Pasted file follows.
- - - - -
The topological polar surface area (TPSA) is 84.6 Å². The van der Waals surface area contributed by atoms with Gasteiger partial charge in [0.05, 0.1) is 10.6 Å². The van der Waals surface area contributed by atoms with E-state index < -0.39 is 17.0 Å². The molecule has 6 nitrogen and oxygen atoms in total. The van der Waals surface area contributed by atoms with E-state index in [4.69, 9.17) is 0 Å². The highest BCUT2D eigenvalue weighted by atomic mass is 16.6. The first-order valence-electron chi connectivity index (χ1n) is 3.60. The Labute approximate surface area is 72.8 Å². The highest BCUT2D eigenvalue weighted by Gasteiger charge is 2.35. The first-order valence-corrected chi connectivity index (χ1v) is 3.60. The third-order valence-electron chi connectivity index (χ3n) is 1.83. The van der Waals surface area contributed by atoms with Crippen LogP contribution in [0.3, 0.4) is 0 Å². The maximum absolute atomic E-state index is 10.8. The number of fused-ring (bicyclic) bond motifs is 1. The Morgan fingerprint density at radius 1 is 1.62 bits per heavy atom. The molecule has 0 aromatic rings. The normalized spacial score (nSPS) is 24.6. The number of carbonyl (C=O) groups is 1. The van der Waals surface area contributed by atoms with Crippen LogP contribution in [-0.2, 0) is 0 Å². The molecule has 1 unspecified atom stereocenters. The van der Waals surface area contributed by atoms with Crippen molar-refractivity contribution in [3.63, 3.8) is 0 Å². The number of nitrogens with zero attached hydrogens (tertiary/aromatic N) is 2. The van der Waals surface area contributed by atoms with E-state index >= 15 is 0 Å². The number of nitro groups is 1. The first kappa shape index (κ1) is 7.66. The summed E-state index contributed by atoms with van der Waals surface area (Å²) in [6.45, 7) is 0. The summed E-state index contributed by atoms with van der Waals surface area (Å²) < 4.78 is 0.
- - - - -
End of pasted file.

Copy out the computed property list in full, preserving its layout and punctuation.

The topological polar surface area (TPSA) is 84.6 Å². The van der Waals surface area contributed by atoms with Gasteiger partial charge in [0.05, 0.1) is 10.6 Å². The van der Waals surface area contributed by atoms with E-state index < -0.39 is 17.0 Å². The molecule has 6 nitrogen and oxygen atoms in total. The van der Waals surface area contributed by atoms with E-state index in [4.69, 9.17) is 0 Å². The highest BCUT2D eigenvalue weighted by atomic mass is 16.6. The first-order valence-electron chi connectivity index (χ1n) is 3.60. The Labute approximate surface area is 72.8 Å². The highest BCUT2D eigenvalue weighted by Gasteiger charge is 2.35. The first-order valence-corrected chi connectivity index (χ1v) is 3.60. The third-order valence-electron chi connectivity index (χ3n) is 1.83. The van der Waals surface area contributed by atoms with Crippen LogP contribution in [0.3, 0.4) is 0 Å². The maximum absolute atomic E-state index is 10.8. The number of fused-ring (bicyclic) bond motifs is 1. The Morgan fingerprint density at radius 1 is 1.62 bits per heavy atom. The molecule has 0 aromatic rings. The normalized spacial score (nSPS) is 24.6. The number of carbonyl (C=O) groups is 1. The van der Waals surface area contributed by atoms with Crippen LogP contribution in [-0.2, 0) is 0 Å². The molecule has 1 unspecified atom stereocenters. The van der Waals surface area contributed by atoms with Crippen molar-refractivity contribution in [3.63, 3.8) is 0 Å². The number of nitrogens with zero attached hydrogens (tertiary/aromatic N) is 2. The van der Waals surface area contributed by atoms with E-state index >= 15 is 0 Å². The number of nitro groups is 1. The first kappa shape index (κ1) is 7.66. The summed E-state index contributed by atoms with van der Waals surface area (Å²) in [6.45, 7) is 0. The summed E-state index contributed by atoms with van der Waals surface area (Å²) < 4.78 is 0.